State Compensation Insurance Fund Announces 7% Reduction for Workers’ Compensation Insurance Premium Rates
Officials for the State Compensation Insurance Fund on Friday announced that they would reduce workers' compensation insurance premium rates by 7%, a decision that came as a "major disappointment" to small business owners and many Democratic leaders, the Sacramento Bee reports (Chan, Sacramento Bee, 6/5). Insurance Commissioner John Garamendi (D) last month recommended that workers' compensation insurance carriers reduce their premium rates by 20.9% based on expected savings from the recently enacted workers' compensation reform law (SB 899). Garamendi estimated a total savings of $7.75 billion in costs in the $24-billion-per-year state workers' compensation system -- including $5.5 billion from last year's reform measures and $2.25 billion from SB 899. Insurers are not required to adopt the rate recommendation, but they often use it as a benchmark. The recommendation applies to rates on workers' compensation insurance policies written or renewed after July 1 (California Healthline, 6/1). State Fund officials said that the rate reduction will be paired with a 2.9% rate decrease announced in January, resulting in a 10% premium reduction for customers whose policies are scheduled to be renewed after July 1, the Bee reports (Sacramento Bee, 6/5).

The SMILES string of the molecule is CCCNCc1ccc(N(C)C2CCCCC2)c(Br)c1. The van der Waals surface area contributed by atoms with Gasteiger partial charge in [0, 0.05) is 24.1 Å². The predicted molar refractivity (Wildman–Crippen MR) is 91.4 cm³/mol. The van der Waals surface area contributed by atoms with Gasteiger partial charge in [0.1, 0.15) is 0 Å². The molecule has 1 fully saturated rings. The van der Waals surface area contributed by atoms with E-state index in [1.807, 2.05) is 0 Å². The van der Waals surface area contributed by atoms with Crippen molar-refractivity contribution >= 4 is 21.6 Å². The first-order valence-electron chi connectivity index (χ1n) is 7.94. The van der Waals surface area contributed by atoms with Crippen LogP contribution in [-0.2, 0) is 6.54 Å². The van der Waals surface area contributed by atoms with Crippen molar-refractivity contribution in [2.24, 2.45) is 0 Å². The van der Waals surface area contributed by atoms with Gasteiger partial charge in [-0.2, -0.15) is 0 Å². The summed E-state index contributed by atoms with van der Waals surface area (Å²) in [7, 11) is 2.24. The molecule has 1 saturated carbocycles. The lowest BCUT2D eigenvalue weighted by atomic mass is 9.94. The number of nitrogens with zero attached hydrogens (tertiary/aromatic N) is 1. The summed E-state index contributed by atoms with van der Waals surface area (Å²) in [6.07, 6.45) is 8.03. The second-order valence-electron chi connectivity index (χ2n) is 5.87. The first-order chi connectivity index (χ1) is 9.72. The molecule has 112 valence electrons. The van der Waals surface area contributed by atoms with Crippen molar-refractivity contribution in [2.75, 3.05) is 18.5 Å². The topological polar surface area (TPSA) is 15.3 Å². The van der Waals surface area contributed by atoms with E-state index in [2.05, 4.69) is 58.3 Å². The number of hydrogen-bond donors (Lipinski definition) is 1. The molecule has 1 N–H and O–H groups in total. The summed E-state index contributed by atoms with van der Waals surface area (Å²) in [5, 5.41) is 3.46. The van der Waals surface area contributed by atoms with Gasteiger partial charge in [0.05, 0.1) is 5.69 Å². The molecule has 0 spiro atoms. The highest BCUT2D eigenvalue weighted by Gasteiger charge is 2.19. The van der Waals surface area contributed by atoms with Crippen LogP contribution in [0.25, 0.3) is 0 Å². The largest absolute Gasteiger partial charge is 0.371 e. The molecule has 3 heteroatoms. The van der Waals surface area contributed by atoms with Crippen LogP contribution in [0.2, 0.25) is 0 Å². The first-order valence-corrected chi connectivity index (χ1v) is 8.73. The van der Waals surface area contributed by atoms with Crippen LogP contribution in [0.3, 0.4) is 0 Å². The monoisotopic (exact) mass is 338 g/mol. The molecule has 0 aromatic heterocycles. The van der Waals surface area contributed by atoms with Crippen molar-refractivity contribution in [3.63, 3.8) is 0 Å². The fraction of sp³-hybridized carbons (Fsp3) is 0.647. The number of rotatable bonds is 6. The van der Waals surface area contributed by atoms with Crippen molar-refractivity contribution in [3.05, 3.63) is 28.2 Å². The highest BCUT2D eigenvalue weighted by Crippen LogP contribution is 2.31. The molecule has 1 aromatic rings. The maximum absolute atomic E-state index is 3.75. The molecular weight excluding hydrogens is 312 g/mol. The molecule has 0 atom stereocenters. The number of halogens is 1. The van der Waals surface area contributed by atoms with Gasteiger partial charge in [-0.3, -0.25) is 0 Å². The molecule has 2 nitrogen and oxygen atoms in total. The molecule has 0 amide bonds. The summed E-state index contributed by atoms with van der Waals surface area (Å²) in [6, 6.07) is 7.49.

Gov. Arnold Schwarzenegger (R) was "not alarmed by the comparatively small drop" in workers' compensation insurance rates, the Los Angeles Times reports. Schwarzenegger on Saturday said that the rate reduction is a positive indicator and that he expects "gradual" rate reductions to continue over the next year, according to the Times. Schwarzenegger said that employers would see "tremendous cost reductions" by January, the Times reports. He added, "The fact of the matter is, this was the first step of many reductions in the workers' compensation costs" (Nicholas, Los Angeles Times, 6/6).
Garamendi said, "I understand the historical financial issues that the State Compensation Insurance Fund faces. Nevertheless, as required by law, my department will analyze this filing to determine whether all available savings are indeed being passed on to employers." Garamendi said that he would ask Schwarzenegger "to remove obstacles that would prevent savings from being passed on" (Calbreath, San Diego Union-Tribune, 6/5). Assembly Speaker Fabian Nunez (D-Los Angeles) said, "This is not the rate relief we're asking (for). This is next to disgraceful for me." He added, "We will do something about it." State Fund President Dianne Oki said the insurer will "continue to review its experience and cost savings" as a result of the new laws. She added, "We expect further rate reductions based on demonstrated savings in 2005" (Sacramento Bee, 6/5).This is part of the California Healthline Daily Edition, a summary of health policy coverage from major news organizations. Sign up for an email subscription.